Highness Sheikh Zayed bin Sultan Al Nahyan, President of the United
Arab Emirates since it was founded in 1971, and Ruler of the Emirate
of Abu Dhabi since 1966, died on Tuesday November 2nd. He was in
his late 80s.
Over a period of nearly sixty years involvement in Government, Sheikh
Zayed showed both determination and vision, leading to the creation
of the modern UAE of today. The record of his achievement is well-covered
in websites such as www.uaeinteract.com
Of particular significance was the role that he played in protecting
the country's cultural heritage, and in stimulating and sponsoring
research into the country's past. For that, the Abu
Dhabi Islands Archaeological Survey, ADIAS, owes him particular
thanks, for it was on the personal initiative of Sheikh Zayed that
ADIAS was first established, in 1992.
Sheikh Zayed had displayed his interest in the country's archaeology
long before the establishment of ADIAS.
He was, for example, a keen observer of the first archaeological
excavations ever to take place in the UAE, at the island of Umm
al-Nar, back in 1959, and personally led the Danish archaeological
team then working there to the inland oasis of Al
Ain, to show them the great Bronze Age tombs on Jebel
Hafit and in the Al Ain Oasis.
Later, he personally supported Danish and other archaeological expeditions
to Al Ain, and was responsible for the establishment of the country's
first archaeological museum, again in Al Ain.
Becoming Ruler of Abu Dhabi in 1966, and then the founding father
of the United Arab Emirates, of which he became first President
in 1971, Sheikh Zayed devoted the last forty years to the development
of his country, and to the use of its oil revenues in the service
of its people.
Despite the increasing demands of Government, however, he retained
his deep and abiding interest in the study of the country's past.
He followed eagerly, for example, the work undertaken by palaeontologists
on the 6-8 million year old Late
Miocene fauna of Abu Dhabi's Western Region during the late
1980s and early 1990s, meeting with them to be briefed on their
In 1991, he personally requested the carrying out of the first detailed
archaeological survey of three of the main islands of the Emirate
of Abu Dhabi, Sir Bani Yas, Dalma
and Marawah, this survey being carried
out by a team led by the current Academic Director of ADIAS, and
co-ordinated by the current ADIAS Executive Director. Meeting with
the archaeological team on the island of Sir
Bani Yas, he displayed a genuine and informed interest in their
work, and encouraged them to continue
On receiving a report on the discoveries made during that first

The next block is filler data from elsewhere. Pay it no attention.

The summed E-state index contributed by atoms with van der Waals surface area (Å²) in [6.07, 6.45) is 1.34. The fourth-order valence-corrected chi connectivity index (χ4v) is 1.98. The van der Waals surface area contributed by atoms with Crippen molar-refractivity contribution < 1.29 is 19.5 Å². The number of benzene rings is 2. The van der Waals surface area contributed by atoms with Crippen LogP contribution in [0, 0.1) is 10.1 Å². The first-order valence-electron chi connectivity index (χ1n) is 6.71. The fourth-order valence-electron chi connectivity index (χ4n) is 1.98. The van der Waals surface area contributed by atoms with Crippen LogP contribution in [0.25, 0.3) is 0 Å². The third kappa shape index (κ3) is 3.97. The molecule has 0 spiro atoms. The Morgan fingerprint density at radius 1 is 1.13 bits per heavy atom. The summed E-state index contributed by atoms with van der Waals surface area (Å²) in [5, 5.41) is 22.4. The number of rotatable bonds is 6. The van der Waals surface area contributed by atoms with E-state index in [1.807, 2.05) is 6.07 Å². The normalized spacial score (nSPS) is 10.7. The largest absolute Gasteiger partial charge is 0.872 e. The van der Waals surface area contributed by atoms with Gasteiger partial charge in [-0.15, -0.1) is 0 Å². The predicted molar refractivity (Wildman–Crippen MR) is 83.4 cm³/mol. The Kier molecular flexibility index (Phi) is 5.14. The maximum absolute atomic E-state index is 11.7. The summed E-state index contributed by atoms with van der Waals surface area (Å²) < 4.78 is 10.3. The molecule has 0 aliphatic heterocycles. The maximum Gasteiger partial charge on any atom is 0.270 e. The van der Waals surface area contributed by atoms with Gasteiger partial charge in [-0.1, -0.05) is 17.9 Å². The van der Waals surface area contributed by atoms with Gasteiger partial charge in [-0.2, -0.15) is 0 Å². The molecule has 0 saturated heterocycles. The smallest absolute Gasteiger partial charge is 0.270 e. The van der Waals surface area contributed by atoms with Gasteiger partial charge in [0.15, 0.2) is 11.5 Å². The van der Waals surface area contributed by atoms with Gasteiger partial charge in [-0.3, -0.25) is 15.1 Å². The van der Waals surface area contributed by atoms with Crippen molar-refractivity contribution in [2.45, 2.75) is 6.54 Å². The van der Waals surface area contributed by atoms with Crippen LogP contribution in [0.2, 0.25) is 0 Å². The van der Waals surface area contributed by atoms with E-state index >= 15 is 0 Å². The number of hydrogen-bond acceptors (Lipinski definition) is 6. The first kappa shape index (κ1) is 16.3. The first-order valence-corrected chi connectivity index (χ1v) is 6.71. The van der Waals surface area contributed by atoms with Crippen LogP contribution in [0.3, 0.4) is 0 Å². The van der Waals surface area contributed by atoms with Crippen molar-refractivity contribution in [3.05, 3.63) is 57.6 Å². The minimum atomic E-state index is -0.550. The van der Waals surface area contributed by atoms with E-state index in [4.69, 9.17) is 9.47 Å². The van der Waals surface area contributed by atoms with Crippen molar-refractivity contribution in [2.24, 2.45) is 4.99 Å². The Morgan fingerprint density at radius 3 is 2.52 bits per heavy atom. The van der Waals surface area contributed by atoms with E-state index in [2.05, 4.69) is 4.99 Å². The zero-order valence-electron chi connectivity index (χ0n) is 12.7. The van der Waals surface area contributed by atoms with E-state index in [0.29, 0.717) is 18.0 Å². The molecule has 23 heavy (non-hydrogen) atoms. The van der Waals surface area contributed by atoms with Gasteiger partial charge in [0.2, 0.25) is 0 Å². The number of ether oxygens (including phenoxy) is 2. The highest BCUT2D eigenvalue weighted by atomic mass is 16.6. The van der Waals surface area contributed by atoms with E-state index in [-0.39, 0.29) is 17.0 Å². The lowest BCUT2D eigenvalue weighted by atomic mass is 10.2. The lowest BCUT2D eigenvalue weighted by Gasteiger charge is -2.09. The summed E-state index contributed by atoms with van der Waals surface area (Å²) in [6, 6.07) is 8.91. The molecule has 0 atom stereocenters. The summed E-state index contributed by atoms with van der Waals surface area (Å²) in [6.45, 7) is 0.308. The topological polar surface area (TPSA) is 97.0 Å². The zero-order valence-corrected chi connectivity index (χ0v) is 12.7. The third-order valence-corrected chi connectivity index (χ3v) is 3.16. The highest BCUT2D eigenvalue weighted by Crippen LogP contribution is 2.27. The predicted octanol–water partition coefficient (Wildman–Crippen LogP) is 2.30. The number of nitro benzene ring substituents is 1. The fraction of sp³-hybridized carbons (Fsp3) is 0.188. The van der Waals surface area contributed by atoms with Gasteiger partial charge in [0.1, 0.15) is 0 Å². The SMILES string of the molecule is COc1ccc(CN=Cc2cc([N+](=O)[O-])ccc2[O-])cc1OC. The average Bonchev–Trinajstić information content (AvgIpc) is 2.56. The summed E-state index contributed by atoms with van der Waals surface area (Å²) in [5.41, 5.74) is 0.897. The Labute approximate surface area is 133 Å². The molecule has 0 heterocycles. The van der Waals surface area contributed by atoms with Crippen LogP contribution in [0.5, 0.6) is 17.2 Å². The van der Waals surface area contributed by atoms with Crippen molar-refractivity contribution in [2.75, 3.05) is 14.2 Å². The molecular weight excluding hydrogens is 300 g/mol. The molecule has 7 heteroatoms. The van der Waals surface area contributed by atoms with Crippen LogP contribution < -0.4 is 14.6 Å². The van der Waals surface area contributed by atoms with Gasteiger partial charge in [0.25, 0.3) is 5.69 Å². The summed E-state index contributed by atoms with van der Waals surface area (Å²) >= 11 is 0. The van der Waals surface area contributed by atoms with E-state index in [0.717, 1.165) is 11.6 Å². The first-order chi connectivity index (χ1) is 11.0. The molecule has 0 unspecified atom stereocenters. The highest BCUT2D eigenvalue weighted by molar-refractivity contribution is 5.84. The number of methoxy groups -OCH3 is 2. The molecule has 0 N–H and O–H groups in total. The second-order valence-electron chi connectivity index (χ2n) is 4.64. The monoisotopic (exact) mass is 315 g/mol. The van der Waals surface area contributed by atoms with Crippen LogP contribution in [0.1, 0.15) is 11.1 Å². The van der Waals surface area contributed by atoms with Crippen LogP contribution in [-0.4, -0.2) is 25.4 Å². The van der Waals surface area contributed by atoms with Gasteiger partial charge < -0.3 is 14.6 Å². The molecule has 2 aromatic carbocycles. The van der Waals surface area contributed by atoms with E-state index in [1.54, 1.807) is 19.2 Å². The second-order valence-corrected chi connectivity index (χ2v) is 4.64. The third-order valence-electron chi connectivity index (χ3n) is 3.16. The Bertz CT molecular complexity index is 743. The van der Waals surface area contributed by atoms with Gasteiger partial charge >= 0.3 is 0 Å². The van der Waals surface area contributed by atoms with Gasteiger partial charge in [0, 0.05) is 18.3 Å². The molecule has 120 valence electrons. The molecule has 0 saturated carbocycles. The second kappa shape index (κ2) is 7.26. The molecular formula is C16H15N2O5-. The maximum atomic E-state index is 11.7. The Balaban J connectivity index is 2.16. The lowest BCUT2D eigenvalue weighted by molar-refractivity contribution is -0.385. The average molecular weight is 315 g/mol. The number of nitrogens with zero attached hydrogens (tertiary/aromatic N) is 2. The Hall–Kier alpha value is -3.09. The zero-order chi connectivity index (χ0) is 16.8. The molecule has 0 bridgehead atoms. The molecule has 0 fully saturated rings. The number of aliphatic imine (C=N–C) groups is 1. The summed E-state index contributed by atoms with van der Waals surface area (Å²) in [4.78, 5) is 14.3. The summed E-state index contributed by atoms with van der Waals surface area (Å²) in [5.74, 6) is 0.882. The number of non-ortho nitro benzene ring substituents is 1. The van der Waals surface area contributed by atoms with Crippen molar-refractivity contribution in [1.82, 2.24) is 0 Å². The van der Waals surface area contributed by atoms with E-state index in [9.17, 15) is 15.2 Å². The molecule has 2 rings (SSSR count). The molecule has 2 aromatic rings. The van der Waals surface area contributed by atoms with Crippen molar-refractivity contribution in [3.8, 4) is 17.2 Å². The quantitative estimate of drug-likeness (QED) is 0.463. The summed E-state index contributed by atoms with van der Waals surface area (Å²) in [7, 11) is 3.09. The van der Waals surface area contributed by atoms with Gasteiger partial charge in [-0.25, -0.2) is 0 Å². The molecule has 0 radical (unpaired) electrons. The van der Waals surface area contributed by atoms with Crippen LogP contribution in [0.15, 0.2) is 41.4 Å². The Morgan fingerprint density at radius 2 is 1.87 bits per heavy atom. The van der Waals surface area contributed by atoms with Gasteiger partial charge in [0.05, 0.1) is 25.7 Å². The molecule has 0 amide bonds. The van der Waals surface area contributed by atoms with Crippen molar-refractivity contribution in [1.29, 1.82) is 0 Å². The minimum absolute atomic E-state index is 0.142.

survey, Sheikh Zayed then ordered the formal establishment of the
Abu Dhabi Islands Archaeological Survey, ADIAS,
and the provision to ADIAS of funds from his own Private Department.
In the years that followed Sheikh Zayed continued to follow closely
the results of ADIAS work. He expressed, for example, his pleasure
at the discovery of the pre-Islamic Christian monastery on Sir
Bani Yas, the first physical evidence of Christianity in pre-Islamic
south-eastern Arabia, and urged ADIAS to continue its work on the
More recently, Sheikh Zayed was delighted by the discovery by ADIAS
of major Late Miocene fossil finds in the Ruwais
area, including two
elephant tusks and other finds, and requested that he should
be kept informed of further discoveries.
In the years since it was established, the Abu Dhabi Islands Archaeological
Survey has benefited much from the deep interest of His Highness
Sheikh Zayed in our work. One of his most-quoted phrases was that
"a people that does not know its past cannot deal with the
present or face the challenges of the future."
He believed, deeply, that it was important that the people of the
United Arab Emirates knew about their past, cherished it and learned
lessons from it.
On his instructions, it has been the objective of ADIAS, since its
establishment, to contribute to that process.
We are proud to have been able to do so.
ADIAS, and archaeology in the United Arab Emirates, owe him a great
debt. Without his consistent interest in and support for the investigation
of, and preservation of, the cultural heritage of the country, including
its archaeology, much that is now known would have been lost, or
would not have been discovered, and the country itself would have
been poorer for the lack of it.
The people of the United Arab Emirates have lost a wise father.
The archaeology of the UAE has lost a champion, a supporter, an
inspiration and a friend.
Abu Dhabi Islands Archaeological Survey